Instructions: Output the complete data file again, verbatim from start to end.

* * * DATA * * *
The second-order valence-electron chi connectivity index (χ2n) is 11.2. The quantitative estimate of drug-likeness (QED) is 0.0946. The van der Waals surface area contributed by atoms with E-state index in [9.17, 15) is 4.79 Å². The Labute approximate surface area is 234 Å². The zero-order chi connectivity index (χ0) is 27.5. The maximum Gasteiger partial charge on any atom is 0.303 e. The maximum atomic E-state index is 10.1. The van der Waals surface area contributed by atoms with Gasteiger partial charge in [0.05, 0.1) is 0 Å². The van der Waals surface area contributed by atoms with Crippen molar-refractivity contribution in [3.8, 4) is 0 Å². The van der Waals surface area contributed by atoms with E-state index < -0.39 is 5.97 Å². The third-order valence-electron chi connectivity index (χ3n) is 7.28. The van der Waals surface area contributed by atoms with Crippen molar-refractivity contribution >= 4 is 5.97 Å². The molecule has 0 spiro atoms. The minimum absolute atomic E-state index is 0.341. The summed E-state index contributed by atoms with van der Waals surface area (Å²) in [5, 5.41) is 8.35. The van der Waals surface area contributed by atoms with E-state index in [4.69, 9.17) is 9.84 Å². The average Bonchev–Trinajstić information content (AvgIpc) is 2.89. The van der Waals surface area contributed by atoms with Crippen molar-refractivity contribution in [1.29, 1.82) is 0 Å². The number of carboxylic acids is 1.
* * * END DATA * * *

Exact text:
The second-order valence-electron chi connectivity index (χ2n) is 11.2. The quantitative estimate of drug-likeness (QED) is 0.0946. The van der Waals surface area contributed by atoms with E-state index in [9.17, 15) is 4.79 Å². The Labute approximate surface area is 234 Å². The zero-order chi connectivity index (χ0) is 27.5. The maximum Gasteiger partial charge on any atom is 0.303 e. The maximum atomic E-state index is 10.1. The van der Waals surface area contributed by atoms with Gasteiger partial charge in [0.05, 0.1) is 0 Å². The van der Waals surface area contributed by atoms with Crippen molar-refractivity contribution in [3.8, 4) is 0 Å². The van der Waals surface area contributed by atoms with E-state index < -0.39 is 5.97 Å². The third-order valence-electron chi connectivity index (χ3n) is 7.28. The van der Waals surface area contributed by atoms with Crippen molar-refractivity contribution >= 4 is 5.97 Å². The molecule has 0 spiro atoms. The minimum absolute atomic E-state index is 0.341. The summed E-state index contributed by atoms with van der Waals surface area (Å²) in [5, 5.41) is 8.35. The van der Waals surface area contributed by atoms with E-state index in [4.69, 9.17) is 9.84 Å². The average Bonchev–Trinajstić information content (AvgIpc) is 2.89. The van der Waals surface area contributed by atoms with Crippen molar-refractivity contribution in [1.29, 1.82) is 0 Å². The number of carboxylic acids is 1.